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The Smurfs Review

After getting voluntarily
suckered into a viewing of the update of the 1981 television series, I can say
that my soul does remain intact, but I am now also privy to a whole new meaning
of the term “blue-balled.” Despite exceeding my horrendously low expectations
for this CGI/live-action kidpic, The
is still very much in the middling vein of recent family fare made
available — essentially everything not produced by Disney or DreamWorks (a sad
state of things it would seem).

As far as the 3D goes,
things started out on a figurative and literal high note with the lovable blue
creatures racing on the backs of birds through the sky and amidst the branches
in their magical forest. From then on the medium becomes more than perfunctory,
not to mention at times seeming almost blurry (I’m not talking about the usual
motion blur but rather the scenes looked legitimately out of focus. I
continually lifted my uncomfortable specs to see if it was something wrong with
my set). Alas, it was just crappy 3D.

The relative success of
this movie (or should I say what stops it from becoming an intolerable smear of
blue excrement on the big screen) hinges on three pillars: self-reflection,
acting and empty laughs. The first stems from the fact that attention is often
called to the silliness of the premise (chiefly how the visitors use “Smurf”
for every other verb). The baby-blue gang also constantly sing their “Smurf
Song” much to the understandable annoyance of everyone around them. This is the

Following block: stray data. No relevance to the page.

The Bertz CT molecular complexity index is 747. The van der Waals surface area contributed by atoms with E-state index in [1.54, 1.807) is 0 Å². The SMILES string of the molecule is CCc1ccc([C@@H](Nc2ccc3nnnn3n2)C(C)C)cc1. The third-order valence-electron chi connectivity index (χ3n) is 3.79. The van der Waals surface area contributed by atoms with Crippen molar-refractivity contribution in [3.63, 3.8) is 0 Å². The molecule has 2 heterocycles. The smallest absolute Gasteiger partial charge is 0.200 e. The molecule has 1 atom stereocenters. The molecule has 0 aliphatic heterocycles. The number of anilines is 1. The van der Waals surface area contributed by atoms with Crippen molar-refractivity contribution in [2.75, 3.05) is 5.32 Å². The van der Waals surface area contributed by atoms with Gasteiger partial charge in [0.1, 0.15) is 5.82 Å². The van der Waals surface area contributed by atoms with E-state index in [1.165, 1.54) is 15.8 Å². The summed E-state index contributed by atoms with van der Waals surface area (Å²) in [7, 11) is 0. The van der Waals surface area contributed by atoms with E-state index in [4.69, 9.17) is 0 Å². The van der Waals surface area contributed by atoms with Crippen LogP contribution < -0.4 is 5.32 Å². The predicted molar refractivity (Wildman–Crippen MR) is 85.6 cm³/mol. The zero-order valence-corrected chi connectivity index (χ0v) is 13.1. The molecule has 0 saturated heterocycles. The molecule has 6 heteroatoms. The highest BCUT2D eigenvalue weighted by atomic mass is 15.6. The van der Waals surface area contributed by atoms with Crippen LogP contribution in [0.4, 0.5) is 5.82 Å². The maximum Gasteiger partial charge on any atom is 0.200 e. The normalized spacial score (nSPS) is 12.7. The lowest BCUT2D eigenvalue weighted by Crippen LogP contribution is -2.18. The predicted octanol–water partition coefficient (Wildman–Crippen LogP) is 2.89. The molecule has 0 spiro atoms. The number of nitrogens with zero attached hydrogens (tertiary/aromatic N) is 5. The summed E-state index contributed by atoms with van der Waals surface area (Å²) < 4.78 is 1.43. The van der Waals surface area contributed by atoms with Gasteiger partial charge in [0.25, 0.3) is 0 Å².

kind of thing that could have made The
a self-aware fun time instead of smut with flashes of inspiration.

The second saving grace is
Hank Azaria as Gargamel, an evil wizard played by a man proven to be a
real-life wizard at elevating crap to a near art form. Gargamel and the real/CGI-enhanced cat, Azreal cracked me up on more than one occasion in
spite of myself. Elsewhere, it’s nice to see Neil Patrick
Harris getting work, as mundane as it may be, and The Smurfs are cute enough to
entertain the little ones with expectedly rampant slapstick that’s otherwise harmless

The voice cast and human cast
are truly of the superstar variety and include — in addition to those already
mentioned — TV’s Sofia Vergara from Modern
, the adorable Jayma Mays from Glee, comedic veteran Jonathon Winters, Katy Perry, Alan
Cumming, Anton Yelchin, Jeff Foxworthy, Paul Reubens and George Lopez. All do
fine work despite being underwritten and supplied with inane dialogue. On a
side note, I also must applaud those who had to interact with these nonexistent
foils; a GCI bear or cat is one thing, but a bunch of scampering miniatures is
another challenge entirely to pull off spatially.

I have mostly scraped
together the small miracles of The Smurfs
because frankly there is equally enough to hate, if not more, and from the trailers
you can surmise all of the shortcomings with ease. The abundance of slapstick
once against grinds my gears the most, especially when you have a cast
assembled that could provide laughs without the need for crotch shots. “Smurfs
2” is already on the way, so what point is there on pining for the glory days
of accessible, wholesome fun. If this is what we have to work with, we could
sadly do far worse.

Rating: 5.0/10

The Smurfs
Directed by Raja Gosnell
Written by J. David Stern
Starring Neil Patrick
Harris, Hank Azaria, Jayma Mays, Anton Yelchin


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